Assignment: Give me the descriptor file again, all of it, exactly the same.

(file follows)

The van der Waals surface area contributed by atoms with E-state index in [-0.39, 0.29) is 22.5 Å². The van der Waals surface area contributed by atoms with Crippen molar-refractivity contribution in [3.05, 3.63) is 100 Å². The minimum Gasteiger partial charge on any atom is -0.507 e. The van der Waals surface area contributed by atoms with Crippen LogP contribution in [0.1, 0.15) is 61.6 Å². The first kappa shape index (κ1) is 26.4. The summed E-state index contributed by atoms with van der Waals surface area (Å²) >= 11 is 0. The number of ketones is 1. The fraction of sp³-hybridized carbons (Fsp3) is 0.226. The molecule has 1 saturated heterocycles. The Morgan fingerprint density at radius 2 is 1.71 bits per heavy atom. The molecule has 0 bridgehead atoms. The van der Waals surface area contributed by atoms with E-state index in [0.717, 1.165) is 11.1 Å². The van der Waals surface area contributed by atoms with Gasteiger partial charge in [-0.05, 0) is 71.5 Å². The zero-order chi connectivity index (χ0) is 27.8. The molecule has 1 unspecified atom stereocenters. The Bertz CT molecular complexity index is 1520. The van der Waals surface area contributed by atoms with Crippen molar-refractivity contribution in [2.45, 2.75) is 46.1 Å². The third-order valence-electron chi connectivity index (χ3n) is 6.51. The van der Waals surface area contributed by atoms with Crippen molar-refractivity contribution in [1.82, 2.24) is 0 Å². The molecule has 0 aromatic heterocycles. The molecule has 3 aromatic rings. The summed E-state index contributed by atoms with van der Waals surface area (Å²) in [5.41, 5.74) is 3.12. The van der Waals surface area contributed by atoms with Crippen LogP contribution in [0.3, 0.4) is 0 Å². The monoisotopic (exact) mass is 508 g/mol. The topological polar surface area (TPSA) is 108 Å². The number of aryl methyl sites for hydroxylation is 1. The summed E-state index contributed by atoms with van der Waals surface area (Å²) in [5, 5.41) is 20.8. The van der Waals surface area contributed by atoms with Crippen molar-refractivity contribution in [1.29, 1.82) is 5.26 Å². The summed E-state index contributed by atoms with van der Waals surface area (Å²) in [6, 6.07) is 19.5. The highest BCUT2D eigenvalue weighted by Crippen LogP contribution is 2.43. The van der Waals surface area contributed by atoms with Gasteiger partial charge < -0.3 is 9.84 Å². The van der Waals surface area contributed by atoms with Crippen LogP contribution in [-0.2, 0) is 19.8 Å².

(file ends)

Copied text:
The van der Waals surface area contributed by atoms with E-state index in [-0.39, 0.29) is 22.5 Å². The van der Waals surface area contributed by atoms with Crippen molar-refractivity contribution in [3.05, 3.63) is 100 Å². The minimum Gasteiger partial charge on any atom is -0.507 e. The van der Waals surface area contributed by atoms with Crippen LogP contribution in [0.1, 0.15) is 61.6 Å². The first kappa shape index (κ1) is 26.4. The summed E-state index contributed by atoms with van der Waals surface area (Å²) >= 11 is 0. The number of ketones is 1. The fraction of sp³-hybridized carbons (Fsp3) is 0.226. The molecule has 1 saturated heterocycles. The Morgan fingerprint density at radius 2 is 1.71 bits per heavy atom. The molecule has 0 bridgehead atoms. The van der Waals surface area contributed by atoms with E-state index in [0.717, 1.165) is 11.1 Å². The van der Waals surface area contributed by atoms with Gasteiger partial charge in [-0.05, 0) is 71.5 Å². The zero-order chi connectivity index (χ0) is 27.8. The molecule has 1 unspecified atom stereocenters. The Bertz CT molecular complexity index is 1520. The van der Waals surface area contributed by atoms with Crippen molar-refractivity contribution in [2.45, 2.75) is 46.1 Å². The third-order valence-electron chi connectivity index (χ3n) is 6.51. The van der Waals surface area contributed by atoms with Crippen molar-refractivity contribution in [1.82, 2.24) is 0 Å². The molecule has 0 aromatic heterocycles. The molecule has 3 aromatic rings. The summed E-state index contributed by atoms with van der Waals surface area (Å²) in [5.41, 5.74) is 3.12. The van der Waals surface area contributed by atoms with Crippen LogP contribution in [0.3, 0.4) is 0 Å². The monoisotopic (exact) mass is 508 g/mol. The topological polar surface area (TPSA) is 108 Å². The number of aryl methyl sites for hydroxylation is 1. The summed E-state index contributed by atoms with van der Waals surface area (Å²) in [5, 5.41) is 20.8. The van der Waals surface area contributed by atoms with Crippen molar-refractivity contribution in [1.29, 1.82) is 5.26 Å². The summed E-state index contributed by atoms with van der Waals surface area (Å²) in [6, 6.07) is 19.5. The highest BCUT2D eigenvalue weighted by Crippen LogP contribution is 2.43. The van der Waals surface area contributed by atoms with Gasteiger partial charge < -0.3 is 9.84 Å². The van der Waals surface area contributed by atoms with Crippen LogP contribution in [-0.2, 0) is 19.8 Å².